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# Displaying data

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• page 35 of text
• Discussion of what these rating values represent is found on page 33 (the Chapter Problem for Chapter 2).
• Final result of a frequency table on the Qwerty data given in previous slide. Next few slides will develop definitions and steps for developing the frequency table.
• The concept is usually difficult for some students. Emphasize that boundaries are often used in graphical representations of data. See Section 2-3.
• Students will question where the -0.5 and the 14.5 came from. After establishing the boundaries between the existing classes, explain that one should find the boundary below the first class and above the last class, again referencing the use of boundaries in the development of some histograms (Section 2-3).
• Being able to identify the midpoints of each class will be important when determining the mean and standard deviation of a frequency table.
• Class widths ideally should be the same between each class. However, open-ended first or last classes (e.g., 65 years or older) are sometimes necessary to keep from have a large number of classes with a frequency of 0.
• page 38 of text Emphasis on the relative frequency table will assist in development the concept of probability distributions - the use of percentages with classes will relate to the use of probabilities with random variables.
• Some students will need a detailed explanation of how the classes “Less than 3”, “Less than 6”, etc. are identified and the frequency for each of the classes are determined.
• A comparison of all three types of frequency tables developed from the same QWERTY data.
• page 45 of text Data that has at least two digits better exemplifies the value of a stem-leaf plot. Cover up the actual data and ask students to read the data from the stem-leaf plot. Data should be put in increasing order. A stem-leaf plot builds ‘side-ways’ histogram. The most common mistake students make when developing stem-leaf plots is leaving out a ‘stem’ if there is no data in that class. The other mistake is, if there is no data in a class, putting a ‘0’ next to the stem - which, of course, would indicate a data value with a right digit of ‘0’. Students confuse the use of ‘0’ indicating a frequency in a frequency table with a ‘0’ in a stem-leaf plot indicating an actual data value. (See example on page 47 middle of page.)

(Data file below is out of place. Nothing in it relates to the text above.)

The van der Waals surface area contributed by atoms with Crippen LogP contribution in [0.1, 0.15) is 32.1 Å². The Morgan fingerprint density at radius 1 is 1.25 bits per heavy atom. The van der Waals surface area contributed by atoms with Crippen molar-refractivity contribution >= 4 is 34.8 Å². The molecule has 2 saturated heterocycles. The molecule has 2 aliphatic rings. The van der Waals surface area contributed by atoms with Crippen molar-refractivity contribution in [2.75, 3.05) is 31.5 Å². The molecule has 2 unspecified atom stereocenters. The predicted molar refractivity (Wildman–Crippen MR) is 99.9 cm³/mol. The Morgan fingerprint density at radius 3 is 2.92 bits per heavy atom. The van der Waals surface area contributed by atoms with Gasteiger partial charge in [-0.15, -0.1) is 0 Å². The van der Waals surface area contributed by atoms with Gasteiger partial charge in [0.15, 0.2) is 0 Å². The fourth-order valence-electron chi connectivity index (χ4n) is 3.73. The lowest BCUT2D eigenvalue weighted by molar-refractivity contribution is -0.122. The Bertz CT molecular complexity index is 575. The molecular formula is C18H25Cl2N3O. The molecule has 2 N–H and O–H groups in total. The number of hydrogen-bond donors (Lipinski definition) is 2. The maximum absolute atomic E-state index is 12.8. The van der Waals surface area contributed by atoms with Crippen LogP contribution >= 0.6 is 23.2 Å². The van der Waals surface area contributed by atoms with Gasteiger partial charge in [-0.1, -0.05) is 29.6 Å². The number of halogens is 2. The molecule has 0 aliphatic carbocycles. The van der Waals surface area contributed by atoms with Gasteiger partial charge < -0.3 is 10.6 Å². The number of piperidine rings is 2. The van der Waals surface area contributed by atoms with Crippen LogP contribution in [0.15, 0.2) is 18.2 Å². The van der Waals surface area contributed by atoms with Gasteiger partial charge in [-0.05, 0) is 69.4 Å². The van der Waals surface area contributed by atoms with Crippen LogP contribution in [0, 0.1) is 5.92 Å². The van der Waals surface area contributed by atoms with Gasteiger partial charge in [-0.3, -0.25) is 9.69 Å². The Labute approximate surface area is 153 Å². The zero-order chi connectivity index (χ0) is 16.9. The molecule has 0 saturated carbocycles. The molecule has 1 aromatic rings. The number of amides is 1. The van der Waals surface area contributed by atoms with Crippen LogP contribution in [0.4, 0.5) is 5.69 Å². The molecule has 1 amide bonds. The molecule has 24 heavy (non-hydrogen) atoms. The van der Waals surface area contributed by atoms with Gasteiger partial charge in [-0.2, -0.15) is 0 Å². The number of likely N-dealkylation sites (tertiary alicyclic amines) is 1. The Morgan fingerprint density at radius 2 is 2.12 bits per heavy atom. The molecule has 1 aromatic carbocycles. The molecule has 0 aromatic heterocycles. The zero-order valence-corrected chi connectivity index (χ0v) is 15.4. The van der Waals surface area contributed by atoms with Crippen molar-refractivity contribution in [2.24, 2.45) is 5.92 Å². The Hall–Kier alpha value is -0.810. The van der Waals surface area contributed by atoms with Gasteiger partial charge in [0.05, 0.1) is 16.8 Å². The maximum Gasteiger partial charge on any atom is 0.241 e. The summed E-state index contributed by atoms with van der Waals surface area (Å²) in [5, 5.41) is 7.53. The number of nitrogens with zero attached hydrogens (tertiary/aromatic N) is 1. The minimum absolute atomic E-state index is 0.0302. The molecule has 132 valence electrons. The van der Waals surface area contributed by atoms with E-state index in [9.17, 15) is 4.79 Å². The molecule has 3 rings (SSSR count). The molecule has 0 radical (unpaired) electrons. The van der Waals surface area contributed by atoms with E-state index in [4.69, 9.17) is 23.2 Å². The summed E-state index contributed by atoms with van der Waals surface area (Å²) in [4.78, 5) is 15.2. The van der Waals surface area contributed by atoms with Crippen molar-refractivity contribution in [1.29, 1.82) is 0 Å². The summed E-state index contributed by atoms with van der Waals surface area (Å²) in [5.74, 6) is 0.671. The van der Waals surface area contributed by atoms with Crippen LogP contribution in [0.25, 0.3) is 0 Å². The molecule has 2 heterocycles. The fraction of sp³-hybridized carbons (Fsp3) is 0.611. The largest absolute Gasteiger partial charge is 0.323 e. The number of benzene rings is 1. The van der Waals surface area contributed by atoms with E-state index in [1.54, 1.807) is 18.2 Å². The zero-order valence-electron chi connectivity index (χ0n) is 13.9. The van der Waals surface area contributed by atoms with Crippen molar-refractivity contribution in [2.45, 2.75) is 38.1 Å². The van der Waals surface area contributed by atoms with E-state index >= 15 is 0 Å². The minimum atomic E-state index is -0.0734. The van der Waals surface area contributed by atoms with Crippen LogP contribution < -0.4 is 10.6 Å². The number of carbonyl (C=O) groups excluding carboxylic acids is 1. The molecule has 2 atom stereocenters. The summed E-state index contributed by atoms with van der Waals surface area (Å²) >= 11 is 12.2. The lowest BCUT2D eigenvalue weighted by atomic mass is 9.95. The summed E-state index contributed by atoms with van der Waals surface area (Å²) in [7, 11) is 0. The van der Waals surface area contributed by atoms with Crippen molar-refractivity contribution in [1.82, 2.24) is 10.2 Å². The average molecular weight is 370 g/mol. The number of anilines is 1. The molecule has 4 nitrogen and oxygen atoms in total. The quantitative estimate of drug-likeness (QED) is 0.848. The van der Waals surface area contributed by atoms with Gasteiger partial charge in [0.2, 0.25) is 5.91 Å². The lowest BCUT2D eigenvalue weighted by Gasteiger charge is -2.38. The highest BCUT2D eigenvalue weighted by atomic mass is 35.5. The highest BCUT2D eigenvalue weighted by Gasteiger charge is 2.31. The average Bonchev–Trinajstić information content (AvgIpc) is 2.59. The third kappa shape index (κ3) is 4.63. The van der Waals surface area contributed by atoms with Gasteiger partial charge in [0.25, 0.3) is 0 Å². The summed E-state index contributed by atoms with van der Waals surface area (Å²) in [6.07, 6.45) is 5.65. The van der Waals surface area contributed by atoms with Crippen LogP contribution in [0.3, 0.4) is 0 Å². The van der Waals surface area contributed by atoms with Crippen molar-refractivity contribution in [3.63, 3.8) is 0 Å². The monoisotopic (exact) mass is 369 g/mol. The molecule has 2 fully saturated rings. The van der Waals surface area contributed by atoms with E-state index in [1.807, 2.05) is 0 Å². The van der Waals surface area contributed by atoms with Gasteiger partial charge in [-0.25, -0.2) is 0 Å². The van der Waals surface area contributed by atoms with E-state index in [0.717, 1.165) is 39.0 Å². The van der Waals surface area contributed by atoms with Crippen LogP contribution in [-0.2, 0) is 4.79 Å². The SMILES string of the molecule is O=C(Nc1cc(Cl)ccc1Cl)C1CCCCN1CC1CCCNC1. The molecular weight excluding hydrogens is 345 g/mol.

• A plot of paired (x,y) data with the horizontal x-axis and the vertical y-axis. Chapter 9 will discuss scatter plots again with the topic of correlation. Point out the relationship that exists between the nicotine and tar - as the nicotine value increases, so does the value of tar. page 47 of text
• ### Displaying data

1. 1. A) Tabulation : Frequency distribution Table : - Quantitative - Qualitative B) Drawing: (Graphs / Charts/ Diagrams) Quantitative Data : i) Histogram ii) Frequency Polygon iii) Frequency Curve iv) Line chart /graph v) Cumulative Frequency Diagram / Ogive vi) Scatter or Dot diagram vii) Stem & Leaf plot Qualitative Data : i) Bar diagram (Simple / Multiple / Proportional) ii) Pie or Sector chart iii) Pictogram
2. 2. <ul><li>General principles in designing table : </li></ul><ul><li>The tables should be numbered e.g., Table-1, Table-2 etc. </li></ul><ul><li>There should be a brief and self-explanatory title, mentioning time, place & persons. </li></ul><ul><li>The headings of columns and rows should be clear and concise </li></ul><ul><li>The data must be presented according to size or importance; chronologically, alphabetically or geographically </li></ul><ul><li>Data must be presented meaningfully </li></ul><ul><li>No table should be too large </li></ul><ul><li>Foot notes may be given, if necessary </li></ul><ul><li>Total number of observations (n) i.e the denominator should be written </li></ul><ul><li>The information obtained in the table should be summarized beneath the table </li></ul>